# VSS (Volume Shadow Copy Service)

A component of Microsoft Windows
File:Previous Versions Vista.png
Previous Versions in Windows Vista, a part of Windows Explorer that allows persistent shadow copies to be created
Details
Other names
• Volume Snapshot Service[1]
• Previous Versions
• Shadow Copies for Shared Folders8
• VSS[2]
Included with
Also available for Windows 2000, Windows XP RTM or SP1
Service name VSS
Related components
Backup and Restore, File History

Shadow Copy (also known as Volume Snapshot Service, Volume Shadow Copy Service or VSS) is a technology included in Microsoft Windows that allows taking manual or automatic backup copies or snapshots of computer files or volumes, even when they are in use. It is implemented as a Windows service called the Volume Shadow Copy service. A software VSS provider service is also included as part of Windows to be used by Windows applications. Shadow Copy technology requires the file system to be NTFS in order to create and store shadow copies. Shadow Copies can be created on local and external (removable or network) volumes by any Windows component that uses this technology, such as when creating a scheduled Windows Backup or automatic System Restore point.[3]

## Overview

Volume Shadow Copy Service provides developers and administrators with a range of options for data backup and further data recovery on NTFS-volumes (FAT-volume is ignored). Through an open API , any developer can create their own application running with the copy. In order to implement this , two main abstractions , which operate VSS: Writer - it is an additional service that allows the image creation.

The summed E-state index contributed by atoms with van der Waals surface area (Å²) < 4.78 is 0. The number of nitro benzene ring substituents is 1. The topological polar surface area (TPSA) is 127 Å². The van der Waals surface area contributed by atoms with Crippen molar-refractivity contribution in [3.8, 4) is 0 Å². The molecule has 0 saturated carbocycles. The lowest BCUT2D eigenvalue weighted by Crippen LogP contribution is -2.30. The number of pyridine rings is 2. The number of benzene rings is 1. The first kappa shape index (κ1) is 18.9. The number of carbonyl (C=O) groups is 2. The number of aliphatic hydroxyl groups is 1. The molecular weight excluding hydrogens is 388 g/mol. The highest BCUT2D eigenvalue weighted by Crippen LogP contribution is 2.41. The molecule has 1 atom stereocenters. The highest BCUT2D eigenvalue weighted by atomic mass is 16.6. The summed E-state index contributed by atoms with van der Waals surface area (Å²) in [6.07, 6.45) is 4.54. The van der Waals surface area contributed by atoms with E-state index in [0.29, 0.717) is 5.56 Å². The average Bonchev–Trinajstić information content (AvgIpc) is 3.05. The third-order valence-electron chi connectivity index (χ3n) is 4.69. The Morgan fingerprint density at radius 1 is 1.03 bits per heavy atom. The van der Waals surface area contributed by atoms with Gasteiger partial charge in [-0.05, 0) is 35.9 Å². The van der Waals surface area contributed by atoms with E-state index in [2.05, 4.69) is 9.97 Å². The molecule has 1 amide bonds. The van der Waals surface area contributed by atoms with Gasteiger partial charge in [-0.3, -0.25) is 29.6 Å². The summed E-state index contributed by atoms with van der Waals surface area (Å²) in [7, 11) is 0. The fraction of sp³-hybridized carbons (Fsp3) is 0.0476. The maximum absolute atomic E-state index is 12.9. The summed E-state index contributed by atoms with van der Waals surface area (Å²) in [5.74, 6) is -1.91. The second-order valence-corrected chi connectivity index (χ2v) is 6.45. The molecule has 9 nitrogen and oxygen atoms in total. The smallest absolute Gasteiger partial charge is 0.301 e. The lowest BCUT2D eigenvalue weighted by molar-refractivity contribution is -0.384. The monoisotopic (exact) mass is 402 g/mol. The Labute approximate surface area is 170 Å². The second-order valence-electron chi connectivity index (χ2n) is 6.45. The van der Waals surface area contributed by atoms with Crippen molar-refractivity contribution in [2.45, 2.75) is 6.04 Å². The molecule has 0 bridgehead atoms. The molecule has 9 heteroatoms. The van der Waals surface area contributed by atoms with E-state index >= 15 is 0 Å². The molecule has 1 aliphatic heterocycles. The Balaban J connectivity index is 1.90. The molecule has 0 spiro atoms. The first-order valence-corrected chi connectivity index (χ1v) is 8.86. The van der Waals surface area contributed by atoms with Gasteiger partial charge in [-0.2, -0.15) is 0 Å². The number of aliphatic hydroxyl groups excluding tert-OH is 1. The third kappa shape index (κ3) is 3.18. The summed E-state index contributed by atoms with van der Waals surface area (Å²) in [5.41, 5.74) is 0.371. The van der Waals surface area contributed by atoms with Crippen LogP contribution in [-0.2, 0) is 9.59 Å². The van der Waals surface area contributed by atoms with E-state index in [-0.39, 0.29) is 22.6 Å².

Requestor - it is the actual application that checks the integrity of the backup data and creates the necessary number of writers. VSS operates at the block level of volumes.[4]

A snapshot is a read-only point-in-time copy of the volume. Snapshots allow the creation of consistent backups of a volume, ensuring that the contents do not change and are not locked while the backup is being made.

The core component of shadow copy is the Volume Shadow Copy service, which initiates and oversees the snapshot creation process. The components that perform all the necessary data transfer are called providers. While Windows comes with a default System Provider, software and hardware vendors can create their own software or hardware providers can register them with Volume Shadow Copy service. Each provider has a maximum of 10 seconds time to complete the snapshot generation.

Other components that are involved in the snapshot creation process are writers. The aim of Shadow Copy is to create consistent reliable snapshots. But sometimes, this cannot simply be achieved by completing all pending file change operations. Sometimes, it is necessary to complete a series of inter-related changes to several related files. For example, when a database application transfers a piece of data from one file to another, it needs to delete it from the source file and create it in the destination file. Hence, a snapshot must not be between the first deletion and the subsequent creation, or else it is worthless; it must either be before the deletion or after the creation. Enforcing this semantic consistency is the duty of writers. Each writer is application-specific and has 60 seconds to establish a backup-safe state before providers start snapshot creation. If the Volume Shadow Copy service does not receive acknowledgement of success from the corresponding writers with this time-frame, it fails the operation.[5]

By default, snapshots are temporary; they do not survive a reboot. The ability to create persistent snapshots was added in Windows Server 2003 onward. However, Windows 8 removed the GUI portion necessary to browse them. (See § History)

Windows software and services that support VSS include Windows Backup, Hyper-V, Virtual Server, Active Directory, SQL Server, Exchange Server and SharePoint.[citation needed]